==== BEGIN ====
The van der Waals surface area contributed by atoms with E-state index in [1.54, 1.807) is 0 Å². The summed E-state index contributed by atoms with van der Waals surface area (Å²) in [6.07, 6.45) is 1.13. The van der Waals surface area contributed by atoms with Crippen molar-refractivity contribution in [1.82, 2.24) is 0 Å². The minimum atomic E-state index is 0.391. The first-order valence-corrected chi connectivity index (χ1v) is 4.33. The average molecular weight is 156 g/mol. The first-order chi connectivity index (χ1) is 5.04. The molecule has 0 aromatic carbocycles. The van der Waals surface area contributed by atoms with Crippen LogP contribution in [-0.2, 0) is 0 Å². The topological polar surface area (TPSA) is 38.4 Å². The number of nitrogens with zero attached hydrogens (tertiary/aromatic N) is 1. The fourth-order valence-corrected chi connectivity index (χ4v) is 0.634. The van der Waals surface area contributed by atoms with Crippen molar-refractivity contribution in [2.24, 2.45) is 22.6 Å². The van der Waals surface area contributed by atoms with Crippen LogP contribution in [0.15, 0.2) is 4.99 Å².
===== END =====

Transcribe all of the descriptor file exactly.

The van der Waals surface area contributed by atoms with E-state index in [1.54, 1.807) is 0 Å². The summed E-state index contributed by atoms with van der Waals surface area (Å²) in [6.07, 6.45) is 1.13. The van der Waals surface area contributed by atoms with Crippen molar-refractivity contribution in [1.82, 2.24) is 0 Å². The minimum atomic E-state index is 0.391. The first-order valence-corrected chi connectivity index (χ1v) is 4.33. The average molecular weight is 156 g/mol. The first-order chi connectivity index (χ1) is 5.04. The molecule has 0 aromatic carbocycles. The van der Waals surface area contributed by atoms with Crippen LogP contribution in [-0.2, 0) is 0 Å². The topological polar surface area (TPSA) is 38.4 Å². The number of nitrogens with zero attached hydrogens (tertiary/aromatic N) is 1. The fourth-order valence-corrected chi connectivity index (χ4v) is 0.634. The van der Waals surface area contributed by atoms with Crippen molar-refractivity contribution in [2.24, 2.45) is 22.6 Å². The van der Waals surface area contributed by atoms with Crippen LogP contribution in [0.15, 0.2) is 4.99 Å².